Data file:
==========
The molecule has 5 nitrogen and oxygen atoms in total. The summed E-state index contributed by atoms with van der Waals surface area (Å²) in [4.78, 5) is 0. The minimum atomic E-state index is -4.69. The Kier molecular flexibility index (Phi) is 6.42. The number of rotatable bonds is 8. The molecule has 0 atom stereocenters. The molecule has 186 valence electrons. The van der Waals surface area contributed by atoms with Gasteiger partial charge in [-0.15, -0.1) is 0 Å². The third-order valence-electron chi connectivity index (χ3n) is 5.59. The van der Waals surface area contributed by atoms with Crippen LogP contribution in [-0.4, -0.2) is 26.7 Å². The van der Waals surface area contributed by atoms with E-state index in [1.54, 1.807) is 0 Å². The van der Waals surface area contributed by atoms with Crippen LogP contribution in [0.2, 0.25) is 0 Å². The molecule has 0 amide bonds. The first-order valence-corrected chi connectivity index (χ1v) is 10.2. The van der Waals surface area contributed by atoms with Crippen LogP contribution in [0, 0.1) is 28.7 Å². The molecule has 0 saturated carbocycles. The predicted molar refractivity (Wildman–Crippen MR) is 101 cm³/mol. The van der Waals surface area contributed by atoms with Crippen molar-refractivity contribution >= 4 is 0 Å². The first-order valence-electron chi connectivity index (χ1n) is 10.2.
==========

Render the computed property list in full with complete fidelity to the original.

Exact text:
The molecule has 5 nitrogen and oxygen atoms in total. The summed E-state index contributed by atoms with van der Waals surface area (Å²) in [4.78, 5) is 0. The minimum atomic E-state index is -4.69. The Kier molecular flexibility index (Phi) is 6.42. The number of rotatable bonds is 8. The molecule has 0 atom stereocenters. The molecule has 186 valence electrons. The van der Waals surface area contributed by atoms with Gasteiger partial charge in [-0.15, -0.1) is 0 Å². The third-order valence-electron chi connectivity index (χ3n) is 5.59. The van der Waals surface area contributed by atoms with Crippen LogP contribution in [-0.4, -0.2) is 26.7 Å². The van der Waals surface area contributed by atoms with E-state index in [1.54, 1.807) is 0 Å². The van der Waals surface area contributed by atoms with Crippen LogP contribution in [0.2, 0.25) is 0 Å². The molecule has 0 amide bonds. The first-order valence-corrected chi connectivity index (χ1v) is 10.2. The van der Waals surface area contributed by atoms with Crippen LogP contribution in [0, 0.1) is 28.7 Å². The molecule has 0 saturated carbocycles. The predicted molar refractivity (Wildman–Crippen MR) is 101 cm³/mol. The van der Waals surface area contributed by atoms with Crippen molar-refractivity contribution >= 4 is 0 Å². The first-order valence-electron chi connectivity index (χ1n) is 10.2.